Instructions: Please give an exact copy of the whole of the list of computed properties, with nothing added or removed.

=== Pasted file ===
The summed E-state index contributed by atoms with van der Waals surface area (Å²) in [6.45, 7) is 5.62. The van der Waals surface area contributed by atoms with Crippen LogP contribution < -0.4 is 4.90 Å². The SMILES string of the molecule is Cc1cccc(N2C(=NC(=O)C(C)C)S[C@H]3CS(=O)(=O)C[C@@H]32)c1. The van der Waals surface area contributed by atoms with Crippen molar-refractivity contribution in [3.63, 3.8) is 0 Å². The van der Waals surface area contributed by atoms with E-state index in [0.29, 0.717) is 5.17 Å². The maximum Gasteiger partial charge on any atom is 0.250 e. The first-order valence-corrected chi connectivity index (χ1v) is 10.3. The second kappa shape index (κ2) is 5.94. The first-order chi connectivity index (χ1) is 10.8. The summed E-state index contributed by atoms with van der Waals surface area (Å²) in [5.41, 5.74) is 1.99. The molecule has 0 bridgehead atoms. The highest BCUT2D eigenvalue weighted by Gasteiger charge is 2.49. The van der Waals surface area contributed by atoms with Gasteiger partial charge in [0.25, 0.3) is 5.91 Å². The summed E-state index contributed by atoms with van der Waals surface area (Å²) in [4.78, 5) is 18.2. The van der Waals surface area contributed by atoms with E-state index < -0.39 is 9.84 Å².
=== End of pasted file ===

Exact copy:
The summed E-state index contributed by atoms with van der Waals surface area (Å²) in [6.45, 7) is 5.62. The van der Waals surface area contributed by atoms with Crippen LogP contribution < -0.4 is 4.90 Å². The SMILES string of the molecule is Cc1cccc(N2C(=NC(=O)C(C)C)S[C@H]3CS(=O)(=O)C[C@@H]32)c1. The van der Waals surface area contributed by atoms with Crippen molar-refractivity contribution in [3.63, 3.8) is 0 Å². The van der Waals surface area contributed by atoms with E-state index in [0.29, 0.717) is 5.17 Å². The maximum Gasteiger partial charge on any atom is 0.250 e. The first-order valence-corrected chi connectivity index (χ1v) is 10.3. The second kappa shape index (κ2) is 5.94. The first-order chi connectivity index (χ1) is 10.8. The summed E-state index contributed by atoms with van der Waals surface area (Å²) in [5.41, 5.74) is 1.99. The molecule has 0 bridgehead atoms. The highest BCUT2D eigenvalue weighted by Gasteiger charge is 2.49. The van der Waals surface area contributed by atoms with Gasteiger partial charge in [0.25, 0.3) is 5.91 Å². The summed E-state index contributed by atoms with van der Waals surface area (Å²) in [4.78, 5) is 18.2. The van der Waals surface area contributed by atoms with E-state index < -0.39 is 9.84 Å².